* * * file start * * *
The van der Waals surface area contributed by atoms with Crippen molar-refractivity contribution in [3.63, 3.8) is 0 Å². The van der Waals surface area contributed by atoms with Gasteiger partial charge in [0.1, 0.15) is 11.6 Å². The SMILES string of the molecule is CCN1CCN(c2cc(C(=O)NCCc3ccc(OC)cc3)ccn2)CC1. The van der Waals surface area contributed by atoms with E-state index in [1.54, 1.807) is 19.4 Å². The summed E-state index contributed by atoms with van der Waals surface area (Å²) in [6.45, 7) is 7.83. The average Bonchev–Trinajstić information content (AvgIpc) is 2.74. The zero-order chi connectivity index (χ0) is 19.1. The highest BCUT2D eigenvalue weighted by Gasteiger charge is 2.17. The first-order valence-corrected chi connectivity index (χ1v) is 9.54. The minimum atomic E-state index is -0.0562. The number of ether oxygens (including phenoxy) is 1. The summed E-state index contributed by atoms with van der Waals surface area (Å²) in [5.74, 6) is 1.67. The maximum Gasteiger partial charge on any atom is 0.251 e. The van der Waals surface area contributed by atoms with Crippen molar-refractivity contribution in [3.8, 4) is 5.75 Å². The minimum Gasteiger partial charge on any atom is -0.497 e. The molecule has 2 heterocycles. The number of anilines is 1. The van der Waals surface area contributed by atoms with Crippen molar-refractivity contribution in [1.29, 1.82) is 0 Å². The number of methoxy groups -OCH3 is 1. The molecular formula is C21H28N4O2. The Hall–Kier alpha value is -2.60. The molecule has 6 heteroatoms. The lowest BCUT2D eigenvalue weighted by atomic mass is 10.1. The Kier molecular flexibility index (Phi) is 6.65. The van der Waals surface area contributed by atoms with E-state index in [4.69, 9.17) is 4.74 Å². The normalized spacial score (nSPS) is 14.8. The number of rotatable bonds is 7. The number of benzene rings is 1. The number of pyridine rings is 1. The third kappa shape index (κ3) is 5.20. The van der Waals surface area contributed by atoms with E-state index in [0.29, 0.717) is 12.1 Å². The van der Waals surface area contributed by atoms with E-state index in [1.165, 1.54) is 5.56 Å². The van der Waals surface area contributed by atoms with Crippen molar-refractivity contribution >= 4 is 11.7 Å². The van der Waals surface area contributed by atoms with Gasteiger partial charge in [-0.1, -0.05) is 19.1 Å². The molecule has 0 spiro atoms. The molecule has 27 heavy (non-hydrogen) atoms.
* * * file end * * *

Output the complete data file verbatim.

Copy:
The van der Waals surface area contributed by atoms with Crippen molar-refractivity contribution in [3.63, 3.8) is 0 Å². The van der Waals surface area contributed by atoms with Gasteiger partial charge in [0.1, 0.15) is 11.6 Å². The SMILES string of the molecule is CCN1CCN(c2cc(C(=O)NCCc3ccc(OC)cc3)ccn2)CC1. The van der Waals surface area contributed by atoms with E-state index in [1.54, 1.807) is 19.4 Å². The summed E-state index contributed by atoms with van der Waals surface area (Å²) in [6.45, 7) is 7.83. The average Bonchev–Trinajstić information content (AvgIpc) is 2.74. The zero-order chi connectivity index (χ0) is 19.1. The highest BCUT2D eigenvalue weighted by Gasteiger charge is 2.17. The first-order valence-corrected chi connectivity index (χ1v) is 9.54. The minimum atomic E-state index is -0.0562. The number of ether oxygens (including phenoxy) is 1. The summed E-state index contributed by atoms with van der Waals surface area (Å²) in [5.74, 6) is 1.67. The maximum Gasteiger partial charge on any atom is 0.251 e. The van der Waals surface area contributed by atoms with Crippen molar-refractivity contribution in [3.8, 4) is 5.75 Å². The minimum Gasteiger partial charge on any atom is -0.497 e. The molecule has 2 heterocycles. The number of anilines is 1. The van der Waals surface area contributed by atoms with Crippen molar-refractivity contribution in [1.29, 1.82) is 0 Å². The number of methoxy groups -OCH3 is 1. The molecular formula is C21H28N4O2. The Hall–Kier alpha value is -2.60. The molecule has 6 heteroatoms. The lowest BCUT2D eigenvalue weighted by atomic mass is 10.1. The Kier molecular flexibility index (Phi) is 6.65. The van der Waals surface area contributed by atoms with E-state index in [4.69, 9.17) is 4.74 Å². The normalized spacial score (nSPS) is 14.8. The number of rotatable bonds is 7. The number of benzene rings is 1. The number of pyridine rings is 1. The third kappa shape index (κ3) is 5.20. The van der Waals surface area contributed by atoms with E-state index in [0.29, 0.717) is 12.1 Å². The van der Waals surface area contributed by atoms with E-state index in [1.165, 1.54) is 5.56 Å². The van der Waals surface area contributed by atoms with Crippen molar-refractivity contribution >= 4 is 11.7 Å². The van der Waals surface area contributed by atoms with Gasteiger partial charge in [-0.1, -0.05) is 19.1 Å². The molecule has 0 spiro atoms. The molecule has 27 heavy (non-hydrogen) atoms.